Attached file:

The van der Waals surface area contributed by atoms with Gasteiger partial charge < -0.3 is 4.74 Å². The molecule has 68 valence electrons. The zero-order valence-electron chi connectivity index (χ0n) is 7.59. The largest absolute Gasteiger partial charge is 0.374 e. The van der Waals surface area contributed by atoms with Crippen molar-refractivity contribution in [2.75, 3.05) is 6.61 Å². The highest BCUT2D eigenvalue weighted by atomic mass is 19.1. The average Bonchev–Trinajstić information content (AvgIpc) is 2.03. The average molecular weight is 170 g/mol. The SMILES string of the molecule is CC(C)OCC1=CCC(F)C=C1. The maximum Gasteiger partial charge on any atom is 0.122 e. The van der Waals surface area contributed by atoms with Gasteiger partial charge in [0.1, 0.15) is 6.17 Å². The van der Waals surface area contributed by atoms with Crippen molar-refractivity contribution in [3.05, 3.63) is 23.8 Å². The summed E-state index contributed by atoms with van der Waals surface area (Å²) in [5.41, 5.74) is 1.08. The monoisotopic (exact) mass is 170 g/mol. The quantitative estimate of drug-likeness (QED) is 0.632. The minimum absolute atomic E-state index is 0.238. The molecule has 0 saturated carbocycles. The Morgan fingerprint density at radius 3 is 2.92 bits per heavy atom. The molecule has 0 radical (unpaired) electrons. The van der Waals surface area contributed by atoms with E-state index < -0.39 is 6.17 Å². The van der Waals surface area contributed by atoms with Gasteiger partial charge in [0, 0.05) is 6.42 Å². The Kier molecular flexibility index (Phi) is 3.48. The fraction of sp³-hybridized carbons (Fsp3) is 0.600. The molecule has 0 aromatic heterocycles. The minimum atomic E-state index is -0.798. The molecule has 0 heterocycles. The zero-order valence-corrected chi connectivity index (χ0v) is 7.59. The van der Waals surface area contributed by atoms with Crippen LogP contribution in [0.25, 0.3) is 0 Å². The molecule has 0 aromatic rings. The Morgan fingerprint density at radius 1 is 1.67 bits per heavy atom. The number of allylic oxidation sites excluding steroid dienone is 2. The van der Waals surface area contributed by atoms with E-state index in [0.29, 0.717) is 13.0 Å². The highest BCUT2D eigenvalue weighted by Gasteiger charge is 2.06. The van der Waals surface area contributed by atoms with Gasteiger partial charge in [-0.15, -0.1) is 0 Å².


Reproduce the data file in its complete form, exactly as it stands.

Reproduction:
The van der Waals surface area contributed by atoms with Gasteiger partial charge < -0.3 is 4.74 Å². The molecule has 68 valence electrons. The zero-order valence-electron chi connectivity index (χ0n) is 7.59. The largest absolute Gasteiger partial charge is 0.374 e. The van der Waals surface area contributed by atoms with Crippen molar-refractivity contribution in [2.75, 3.05) is 6.61 Å². The highest BCUT2D eigenvalue weighted by atomic mass is 19.1. The average Bonchev–Trinajstić information content (AvgIpc) is 2.03. The average molecular weight is 170 g/mol. The SMILES string of the molecule is CC(C)OCC1=CCC(F)C=C1. The maximum Gasteiger partial charge on any atom is 0.122 e. The van der Waals surface area contributed by atoms with Gasteiger partial charge in [0.1, 0.15) is 6.17 Å². The van der Waals surface area contributed by atoms with Crippen molar-refractivity contribution in [3.05, 3.63) is 23.8 Å². The summed E-state index contributed by atoms with van der Waals surface area (Å²) in [5.41, 5.74) is 1.08. The monoisotopic (exact) mass is 170 g/mol. The quantitative estimate of drug-likeness (QED) is 0.632. The minimum absolute atomic E-state index is 0.238. The molecule has 0 saturated carbocycles. The Morgan fingerprint density at radius 3 is 2.92 bits per heavy atom. The molecule has 0 radical (unpaired) electrons. The van der Waals surface area contributed by atoms with E-state index < -0.39 is 6.17 Å². The van der Waals surface area contributed by atoms with Gasteiger partial charge in [0, 0.05) is 6.42 Å². The Kier molecular flexibility index (Phi) is 3.48. The fraction of sp³-hybridized carbons (Fsp3) is 0.600. The molecule has 0 aromatic heterocycles. The minimum atomic E-state index is -0.798. The molecule has 0 heterocycles. The zero-order valence-corrected chi connectivity index (χ0v) is 7.59. The van der Waals surface area contributed by atoms with Crippen LogP contribution in [0.25, 0.3) is 0 Å². The molecule has 0 aromatic rings. The Morgan fingerprint density at radius 1 is 1.67 bits per heavy atom. The number of allylic oxidation sites excluding steroid dienone is 2. The van der Waals surface area contributed by atoms with E-state index in [0.29, 0.717) is 13.0 Å². The highest BCUT2D eigenvalue weighted by Gasteiger charge is 2.06. The van der Waals surface area contributed by atoms with Gasteiger partial charge in [-0.15, -0.1) is 0 Å².